The matter was originally heard in Los Angeles Superior Court. On appeal, a three-judge panel of the Second District issued a unanimous initial opinion March 5 that it did not order formally published (at http://www.courts.ca.gov/opinions/nonpub/B243800.PDF). The panel then agreed to revisit the matter, but after rehearing issued a nearly identical opinion March 27 (at http://www.courts.ca.gov/opinions/documents/B243800A.PDF).

Airbnb to pay hotel taxes in San Francisco and Portland

Under pressures from city officials that included partway-drafted regulatory legislation, Airbnb announced March 31 that it would collect and pay San Francisco's 14 percent hotel tax on behalf of hosts in the city who list housing through the Airbnb service. Carolyn Said of the San Francisco Chronicle explains details at http://bit.ly/1mGqOlH. She further writes that the company made a similar announcement in Portland, Oregon last week and has offered $21 million in tax payments in New York. The San Francisco announcement followed the San Diego hotel tax decision by four days but it was not mentioned in the Airbnb weblog post announcing the decision (at http://publicpolicy.airbnb.com/san-francisco-taxes-airbnb-community/).

Storm water Industrial General Permit up for final adoption April 1

The State Water Resources Control Board meets April 1 to consider adoption of the updated statewide Industrial General Permit for "storm water discharges associated with industrial activity". The General Permit covers entities in California including oil, gas and mining facilities, landfills, recyclers, feedlots, factories and food processors, airports, certain vehicle maintenance shops, and sewer systems.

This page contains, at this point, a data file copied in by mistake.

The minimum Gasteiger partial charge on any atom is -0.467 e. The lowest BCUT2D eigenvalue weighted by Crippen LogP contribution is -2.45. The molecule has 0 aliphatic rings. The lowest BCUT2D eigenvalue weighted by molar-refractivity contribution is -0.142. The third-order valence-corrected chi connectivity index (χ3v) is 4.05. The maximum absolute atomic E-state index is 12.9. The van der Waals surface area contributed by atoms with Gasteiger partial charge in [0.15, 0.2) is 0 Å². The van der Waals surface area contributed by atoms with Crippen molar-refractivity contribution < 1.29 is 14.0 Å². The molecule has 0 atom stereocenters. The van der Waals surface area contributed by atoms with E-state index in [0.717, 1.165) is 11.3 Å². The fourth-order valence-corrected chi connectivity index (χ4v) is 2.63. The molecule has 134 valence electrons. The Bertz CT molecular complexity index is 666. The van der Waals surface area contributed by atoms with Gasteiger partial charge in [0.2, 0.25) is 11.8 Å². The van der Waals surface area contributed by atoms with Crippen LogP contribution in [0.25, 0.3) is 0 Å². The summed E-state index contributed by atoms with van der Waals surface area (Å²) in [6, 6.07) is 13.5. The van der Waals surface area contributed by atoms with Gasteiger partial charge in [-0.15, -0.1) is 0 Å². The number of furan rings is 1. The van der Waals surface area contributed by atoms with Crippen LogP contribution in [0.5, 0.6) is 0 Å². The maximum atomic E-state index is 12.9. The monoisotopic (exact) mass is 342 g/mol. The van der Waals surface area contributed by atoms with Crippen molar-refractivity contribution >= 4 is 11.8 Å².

If granted, the approval would update a prior document, long since expired, that has been in effect by default since 1997. The new proposed permit would apply National Pollutant Discharge Elimination System (NPDES) standards under the Clean Water Act. It would require specified levels of effort, depending on circumstances and type of pollutant, to keep runoff within limits based variously on the contents of the effluent and the carrying capacities of the bodies of water receiving the runoff. Unlike the prior 1997 General Permit, it would require minimum Best Management Practices statewide along with other new standards.

On March 28, the Friday before its Tuesday approval meeting, the board released responses to commenters that reflected some tension over the scope and timing of the third and last comment opportunity on the draft Permit: comment had been allowed only from February 19 to March 4, and only on the latest round of revisions.

Several more substantive comments questioned the new definitions of Best Management Practices and of Numeric Action Levels (NALs), which are thresholds for pollution conditions including pH, suspended solids, oil and grease, and individual chemicals and metals. NAL exceedances trigger stricter levels of regulation and requirements to present plans for improvement.

A unique comment from the Mosquito and Vector Control Association of California prompted the board to warn dischargers that local mosquito control ordinances would apply to stormwater facilities where water might be left standing.

The meeting notice, comments, staff response chart, and other relevant documents are at http://www.swrcb.ca.gov/water_issues/programs/stormwater/industrial.shtml.